Contact 883 Parfet St., Unit J, Lakewood, CO 80215-5548 / firstname.lastname@example.org / 303.232.5347
Boston Homebrew Supply
“All of our 50+ varieties of hops are packaged in nitrogen flushed 1oz bags by the manufacturer. We also have a huge variety of dry and fresh liquid yeasts to brew any style imaginable. And you can be sure we carry whatever else might be on your shopping list.”
They offer all the ingredients and supplies, even consultation, to brew excellent beer at home. There is a swap program for 5lb. CO2 tanks. Also, they have expanded and now offer Wine Expert wine kits.
Contact 1378B Beacon Street, Brookline, MA 02446 / email@example.com / 617.879.9550
“While our continuing involvement in the winemaking trade sets us apart from other brew shops, we spend most of our time in non-vintage months concentrating on brewing.”
They offer supplies for making beer, wine, cheese, vinegar, soda, water purification, (a.k.a. distilling), essential oils, and Kombucha.
Contact 14320 Greenwood Avenue N., Seattle, WA 98133 / firstname.lastname@example.org / 206.365.7660
“We’ve been fostering the homebrew and craft beer brewing community in the Philadelphia region and beyond for almost 30 years! We are home to George Hummel, award winning homebrewer and Mid-Atlantic Brewing News columnist.”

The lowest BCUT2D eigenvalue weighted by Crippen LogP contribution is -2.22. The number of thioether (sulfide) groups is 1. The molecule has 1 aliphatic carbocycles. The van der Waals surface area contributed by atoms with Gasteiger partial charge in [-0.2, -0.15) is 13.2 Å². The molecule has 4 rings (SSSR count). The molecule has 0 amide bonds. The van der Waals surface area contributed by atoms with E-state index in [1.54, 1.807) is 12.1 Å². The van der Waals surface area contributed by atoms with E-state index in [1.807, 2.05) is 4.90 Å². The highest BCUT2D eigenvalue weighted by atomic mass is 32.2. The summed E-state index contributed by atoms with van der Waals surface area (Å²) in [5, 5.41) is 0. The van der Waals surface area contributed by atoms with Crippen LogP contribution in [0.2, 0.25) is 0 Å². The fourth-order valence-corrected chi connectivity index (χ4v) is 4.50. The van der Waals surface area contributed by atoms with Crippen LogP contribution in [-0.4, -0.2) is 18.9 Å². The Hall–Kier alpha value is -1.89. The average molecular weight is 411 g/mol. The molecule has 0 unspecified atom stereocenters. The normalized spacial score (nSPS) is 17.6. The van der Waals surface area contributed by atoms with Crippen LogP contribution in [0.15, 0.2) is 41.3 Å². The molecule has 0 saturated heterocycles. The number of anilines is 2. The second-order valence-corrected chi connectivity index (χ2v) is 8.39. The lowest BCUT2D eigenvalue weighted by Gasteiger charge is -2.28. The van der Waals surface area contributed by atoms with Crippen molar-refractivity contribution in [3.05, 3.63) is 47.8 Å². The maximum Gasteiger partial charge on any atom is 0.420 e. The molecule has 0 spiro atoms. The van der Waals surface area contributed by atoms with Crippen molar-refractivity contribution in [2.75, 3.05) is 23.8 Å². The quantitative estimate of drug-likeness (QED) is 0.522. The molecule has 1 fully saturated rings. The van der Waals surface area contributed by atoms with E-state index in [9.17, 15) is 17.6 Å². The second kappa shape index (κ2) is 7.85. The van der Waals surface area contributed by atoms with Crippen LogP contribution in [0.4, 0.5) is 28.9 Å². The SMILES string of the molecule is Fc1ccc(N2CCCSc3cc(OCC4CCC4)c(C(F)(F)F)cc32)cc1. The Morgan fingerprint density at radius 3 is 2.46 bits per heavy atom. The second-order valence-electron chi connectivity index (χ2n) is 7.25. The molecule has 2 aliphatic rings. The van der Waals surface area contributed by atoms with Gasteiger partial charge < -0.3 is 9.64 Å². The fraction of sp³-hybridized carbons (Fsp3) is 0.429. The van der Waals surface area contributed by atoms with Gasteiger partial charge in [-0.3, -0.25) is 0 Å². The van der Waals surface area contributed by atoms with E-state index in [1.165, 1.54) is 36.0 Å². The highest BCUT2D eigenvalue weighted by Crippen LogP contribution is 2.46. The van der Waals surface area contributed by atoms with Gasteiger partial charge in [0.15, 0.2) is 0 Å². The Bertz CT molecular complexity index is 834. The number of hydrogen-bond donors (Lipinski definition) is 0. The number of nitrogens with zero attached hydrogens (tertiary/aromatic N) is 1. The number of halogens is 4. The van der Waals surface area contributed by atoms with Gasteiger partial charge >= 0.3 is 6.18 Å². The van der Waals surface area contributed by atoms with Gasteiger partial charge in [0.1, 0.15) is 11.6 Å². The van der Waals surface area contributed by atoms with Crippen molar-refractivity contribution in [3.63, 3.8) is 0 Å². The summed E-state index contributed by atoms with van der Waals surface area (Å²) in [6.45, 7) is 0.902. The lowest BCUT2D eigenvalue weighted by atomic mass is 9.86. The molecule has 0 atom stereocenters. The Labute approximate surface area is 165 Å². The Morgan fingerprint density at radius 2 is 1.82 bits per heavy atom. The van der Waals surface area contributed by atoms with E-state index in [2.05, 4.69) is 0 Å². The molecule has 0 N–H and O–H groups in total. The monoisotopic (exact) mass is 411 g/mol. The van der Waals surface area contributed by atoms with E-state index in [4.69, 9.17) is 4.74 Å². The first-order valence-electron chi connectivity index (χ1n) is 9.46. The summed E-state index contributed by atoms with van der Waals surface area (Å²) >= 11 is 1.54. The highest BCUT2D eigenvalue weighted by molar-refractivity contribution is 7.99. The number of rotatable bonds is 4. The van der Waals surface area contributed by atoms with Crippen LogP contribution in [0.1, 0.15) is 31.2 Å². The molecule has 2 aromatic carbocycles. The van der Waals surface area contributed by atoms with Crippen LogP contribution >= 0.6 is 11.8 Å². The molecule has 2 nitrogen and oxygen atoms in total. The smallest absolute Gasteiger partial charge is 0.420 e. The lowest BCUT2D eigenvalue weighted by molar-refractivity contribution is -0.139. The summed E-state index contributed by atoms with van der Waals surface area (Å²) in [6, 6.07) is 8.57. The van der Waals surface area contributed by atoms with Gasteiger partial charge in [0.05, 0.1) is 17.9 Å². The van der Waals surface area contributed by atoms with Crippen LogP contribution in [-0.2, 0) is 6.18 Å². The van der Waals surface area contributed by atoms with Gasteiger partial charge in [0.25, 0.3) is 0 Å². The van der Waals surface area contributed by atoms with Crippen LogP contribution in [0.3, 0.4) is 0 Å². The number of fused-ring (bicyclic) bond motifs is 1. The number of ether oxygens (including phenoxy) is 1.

They offer a ton of beer and wine making supplies. Theirs is a large selection of malts, yeasts, grains, hops, specialty sugars, and more.
Contact 2008 Sansom Street, Philadelphia, PA 19103 / email@example.com / 215.569.9469
“3 Stars has released over 40 different distinctive beers…and have received multiple awards for their achievements. They have been named DC’s Best Local Brewery two years running by Washington City Paper, and were named Rising Stars in 2014 by Star Chefs Magazine.”
3 Stars have a large selection of grain, malt extract, hops, and yeast as well as various adjuncts, spices, and additives to craft any style of beer. They also offer/stock the following:
- multiple equipment kit options and recipe kits for beginners
- brewing, fermentation, bottling, and kegging equipment
- a swap program for both 5lb. and 10lb. CO2 tanks
Contact 6400 Chillum Place NW, Washington, DC 20012 / firstname.lastname@example.org (general inquiries) / email@example.com (shop) / 202.670.0333
These are just some of the best shops that come up when searching for homebrew shops. To better focus per location, try out homebrew directories and available lists at homebrewer member sites. For instance,…
When searching for homebrew shops, always make sure they are associated with reputable groups, especially the American Homebrewers Association and the Brewers Association. This ensures that they are legit and can be trusted to provide the proper supplies.
Meanwhile, with great beer comes great responsibility. Keep high-quality beer fresh and stored well in quality kegerators! Find an apparatus that can better provide the need best. One supplier option is KegFridge.com. Keg Fridge has a variety of designs and sizes to choose from. With a little help from the buyer, a Keg Fridge kegerator can pretty much preserve beer as long as possible.
What is the best homebrew shop you have personally encountered? Share with us! Or contact any of the lists and directories. Let us know what You think.